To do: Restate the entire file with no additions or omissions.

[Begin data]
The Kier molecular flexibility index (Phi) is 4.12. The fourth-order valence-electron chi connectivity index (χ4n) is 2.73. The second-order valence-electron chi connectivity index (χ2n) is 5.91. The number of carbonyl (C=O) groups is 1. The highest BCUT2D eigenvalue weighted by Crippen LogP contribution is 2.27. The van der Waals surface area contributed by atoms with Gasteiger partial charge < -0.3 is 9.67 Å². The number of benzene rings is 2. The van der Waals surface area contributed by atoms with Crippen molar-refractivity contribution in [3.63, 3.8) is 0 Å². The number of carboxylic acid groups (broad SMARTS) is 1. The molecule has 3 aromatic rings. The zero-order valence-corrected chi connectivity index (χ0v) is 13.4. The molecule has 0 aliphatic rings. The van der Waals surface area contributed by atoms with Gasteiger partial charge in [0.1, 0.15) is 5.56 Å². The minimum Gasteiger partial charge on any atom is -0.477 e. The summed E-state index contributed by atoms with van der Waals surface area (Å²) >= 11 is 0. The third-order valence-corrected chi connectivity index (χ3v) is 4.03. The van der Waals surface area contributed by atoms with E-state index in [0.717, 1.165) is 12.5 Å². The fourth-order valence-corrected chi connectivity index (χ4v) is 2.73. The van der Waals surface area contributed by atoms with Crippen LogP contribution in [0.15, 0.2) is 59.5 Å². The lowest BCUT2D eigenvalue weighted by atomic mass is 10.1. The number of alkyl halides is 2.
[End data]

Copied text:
The Kier molecular flexibility index (Phi) is 4.12. The fourth-order valence-electron chi connectivity index (χ4n) is 2.73. The second-order valence-electron chi connectivity index (χ2n) is 5.91. The number of carbonyl (C=O) groups is 1. The highest BCUT2D eigenvalue weighted by Crippen LogP contribution is 2.27. The van der Waals surface area contributed by atoms with Gasteiger partial charge < -0.3 is 9.67 Å². The number of benzene rings is 2. The van der Waals surface area contributed by atoms with Crippen molar-refractivity contribution in [3.63, 3.8) is 0 Å². The number of carboxylic acid groups (broad SMARTS) is 1. The molecule has 3 aromatic rings. The zero-order valence-corrected chi connectivity index (χ0v) is 13.4. The molecule has 0 aliphatic rings. The van der Waals surface area contributed by atoms with Gasteiger partial charge in [0.1, 0.15) is 5.56 Å². The minimum Gasteiger partial charge on any atom is -0.477 e. The summed E-state index contributed by atoms with van der Waals surface area (Å²) >= 11 is 0. The third-order valence-corrected chi connectivity index (χ3v) is 4.03. The van der Waals surface area contributed by atoms with E-state index in [0.717, 1.165) is 12.5 Å². The fourth-order valence-corrected chi connectivity index (χ4v) is 2.73. The van der Waals surface area contributed by atoms with Crippen LogP contribution in [0.15, 0.2) is 59.5 Å². The lowest BCUT2D eigenvalue weighted by atomic mass is 10.1. The number of alkyl halides is 2.